I’ll be honest, I had no idea who Fiorenzo Magni was until a few days ago.
October 12 was the anniversary of his death – he lived to be 91 years old and passed just three years ago.
Magni was a legendary road cyclist, with one of his many career highlights being an astounding three overall wins at Giro d’Italia among many other successes in the world of cycling. Not only that, but he was a great salesperson, convincing Nivea to become the first ‘extrasportif’ (non-bicycle industry) title sponsor of a professional team and later opening a successful (and I believe still thriving) auto-dealership when his professional cycling career ended.
One of the most notable images of Magni is the one pictured here, from a the Giro d’Italia 1956, his last race as Pro. In stage 12, he had a crash and broke his left clavicle. The docs suggested he not continue, but he didn’t consider quitting. He showed up the next day, rode like this, with an innertube clenched in his mouth to hold and stabilize the handlebars, and took 2nd place overall in the race. He speaks to the event in this extensive interview.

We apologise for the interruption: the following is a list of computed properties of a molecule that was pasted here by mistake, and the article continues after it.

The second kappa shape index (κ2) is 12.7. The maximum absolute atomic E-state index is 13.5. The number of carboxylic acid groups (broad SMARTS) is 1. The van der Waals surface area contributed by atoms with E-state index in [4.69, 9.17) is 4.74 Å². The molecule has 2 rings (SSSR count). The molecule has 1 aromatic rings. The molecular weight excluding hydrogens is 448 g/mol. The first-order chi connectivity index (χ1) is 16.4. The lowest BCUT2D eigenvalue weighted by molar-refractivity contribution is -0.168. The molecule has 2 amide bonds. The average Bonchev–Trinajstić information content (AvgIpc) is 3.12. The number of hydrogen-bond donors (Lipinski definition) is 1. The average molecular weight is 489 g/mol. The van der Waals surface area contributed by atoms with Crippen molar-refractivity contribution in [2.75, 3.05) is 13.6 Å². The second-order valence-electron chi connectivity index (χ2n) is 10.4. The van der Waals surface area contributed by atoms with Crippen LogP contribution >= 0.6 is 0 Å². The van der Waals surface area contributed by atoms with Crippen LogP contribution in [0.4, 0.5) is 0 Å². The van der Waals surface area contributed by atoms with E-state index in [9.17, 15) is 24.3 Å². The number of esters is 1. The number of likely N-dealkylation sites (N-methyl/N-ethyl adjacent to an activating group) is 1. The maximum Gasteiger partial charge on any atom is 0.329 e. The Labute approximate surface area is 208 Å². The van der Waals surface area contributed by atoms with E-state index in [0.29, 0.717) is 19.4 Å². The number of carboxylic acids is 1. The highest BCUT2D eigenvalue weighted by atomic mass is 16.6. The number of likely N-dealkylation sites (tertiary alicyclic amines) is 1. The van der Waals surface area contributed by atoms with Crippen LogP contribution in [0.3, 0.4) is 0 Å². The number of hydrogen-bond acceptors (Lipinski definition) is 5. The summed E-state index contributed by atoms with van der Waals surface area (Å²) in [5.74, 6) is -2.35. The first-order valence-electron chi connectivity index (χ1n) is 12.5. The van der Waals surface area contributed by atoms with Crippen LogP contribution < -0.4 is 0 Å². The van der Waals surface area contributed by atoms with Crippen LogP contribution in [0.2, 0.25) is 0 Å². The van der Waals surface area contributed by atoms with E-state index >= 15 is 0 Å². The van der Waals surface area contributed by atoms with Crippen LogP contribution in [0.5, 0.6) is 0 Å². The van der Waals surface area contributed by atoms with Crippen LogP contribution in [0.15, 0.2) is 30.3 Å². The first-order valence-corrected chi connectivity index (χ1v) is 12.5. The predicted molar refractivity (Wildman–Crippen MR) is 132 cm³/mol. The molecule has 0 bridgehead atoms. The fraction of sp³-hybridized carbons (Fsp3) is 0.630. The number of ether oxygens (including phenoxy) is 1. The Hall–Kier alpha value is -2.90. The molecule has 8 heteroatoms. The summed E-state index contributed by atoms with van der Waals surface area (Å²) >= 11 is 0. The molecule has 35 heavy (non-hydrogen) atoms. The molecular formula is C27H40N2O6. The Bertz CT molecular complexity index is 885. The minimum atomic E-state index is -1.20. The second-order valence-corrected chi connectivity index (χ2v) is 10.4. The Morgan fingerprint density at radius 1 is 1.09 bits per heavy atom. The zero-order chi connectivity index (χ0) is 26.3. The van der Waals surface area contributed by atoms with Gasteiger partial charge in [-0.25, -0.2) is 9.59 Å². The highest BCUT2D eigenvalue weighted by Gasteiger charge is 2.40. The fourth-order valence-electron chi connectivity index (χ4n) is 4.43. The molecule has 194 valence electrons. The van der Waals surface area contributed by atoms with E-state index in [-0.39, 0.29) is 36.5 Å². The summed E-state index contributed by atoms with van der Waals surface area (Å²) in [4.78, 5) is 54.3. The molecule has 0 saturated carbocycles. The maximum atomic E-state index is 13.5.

I can be almost certain that Magni is not remembered by his family and friends by how many medals he won, or yellow jerseys he wore, but by his character through both the wins, and the losses.
When asked about a major loss, he said the following :
“In life, defeats are more likely to happen than wins. Losing to Coppi and Bartali, and therefore congratulating them, is an experience that I am happy to have had and an experience that taught me a lot. I have always admired them for what they could do and esteemed them for who they were. Not only were they champions, they were also great men. Why do you think we are still speaking about them? Because they made history. I consider myself lucky because racing with them I could be part of this history. I would have won more without them but it wouldn’t have been during a legendary cycling era.”
It’s interesting to me that when you research Magni, this quote is one that pops up multiple places. There is no way for him to know, looking back on all his years, how he would be remembered. That being said, it is obvious he took great pride and incredible passion in his craft, and in overcoming adversity – and the documentation of that will live forever.
Proof that what you say and do can – and will – still matter long after you are gone.
I hope that I am able to handle defeat the way this guy was.
May Fiorenzo Magni’s legacy of gratitude, grace, and passion for cycling, live on forever.
Sources and Resources:
Fiorenzo Magni, Italian Cyclist, Dies at 91 Bruce Weber, October 27, 2012, for The New York Times
Fiorenzo Magni, a bridge between the legendary past and the modern era of cycling by Valeria Paoletti and Bill McGann in January 2006